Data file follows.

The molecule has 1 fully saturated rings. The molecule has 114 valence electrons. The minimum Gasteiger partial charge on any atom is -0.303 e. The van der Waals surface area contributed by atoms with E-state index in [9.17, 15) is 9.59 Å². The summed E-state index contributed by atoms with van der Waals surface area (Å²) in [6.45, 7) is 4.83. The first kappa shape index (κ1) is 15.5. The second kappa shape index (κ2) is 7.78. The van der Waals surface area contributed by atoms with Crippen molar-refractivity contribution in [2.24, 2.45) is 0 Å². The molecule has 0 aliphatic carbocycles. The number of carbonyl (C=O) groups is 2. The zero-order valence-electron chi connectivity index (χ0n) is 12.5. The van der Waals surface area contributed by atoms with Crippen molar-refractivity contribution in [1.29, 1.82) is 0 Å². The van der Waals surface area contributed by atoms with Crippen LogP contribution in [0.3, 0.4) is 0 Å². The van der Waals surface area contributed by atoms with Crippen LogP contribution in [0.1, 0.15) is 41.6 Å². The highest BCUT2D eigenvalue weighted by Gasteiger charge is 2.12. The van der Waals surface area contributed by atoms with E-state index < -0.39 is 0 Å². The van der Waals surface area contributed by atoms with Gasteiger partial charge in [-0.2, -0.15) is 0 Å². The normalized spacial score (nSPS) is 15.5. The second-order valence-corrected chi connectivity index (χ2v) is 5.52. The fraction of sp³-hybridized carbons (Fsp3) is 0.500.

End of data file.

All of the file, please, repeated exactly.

The molecule has 1 fully saturated rings. The molecule has 114 valence electrons. The minimum Gasteiger partial charge on any atom is -0.303 e. The van der Waals surface area contributed by atoms with E-state index in [9.17, 15) is 9.59 Å². The summed E-state index contributed by atoms with van der Waals surface area (Å²) in [6.45, 7) is 4.83. The first kappa shape index (κ1) is 15.5. The second kappa shape index (κ2) is 7.78. The van der Waals surface area contributed by atoms with Crippen molar-refractivity contribution in [2.24, 2.45) is 0 Å². The molecule has 0 aliphatic carbocycles. The number of carbonyl (C=O) groups is 2. The zero-order valence-electron chi connectivity index (χ0n) is 12.5. The van der Waals surface area contributed by atoms with Crippen molar-refractivity contribution in [1.29, 1.82) is 0 Å². The van der Waals surface area contributed by atoms with Crippen LogP contribution in [0.3, 0.4) is 0 Å². The van der Waals surface area contributed by atoms with Crippen LogP contribution in [0.1, 0.15) is 41.6 Å². The highest BCUT2D eigenvalue weighted by Gasteiger charge is 2.12. The van der Waals surface area contributed by atoms with E-state index < -0.39 is 0 Å². The van der Waals surface area contributed by atoms with Gasteiger partial charge in [-0.2, -0.15) is 0 Å². The normalized spacial score (nSPS) is 15.5. The second-order valence-corrected chi connectivity index (χ2v) is 5.52. The fraction of sp³-hybridized carbons (Fsp3) is 0.500.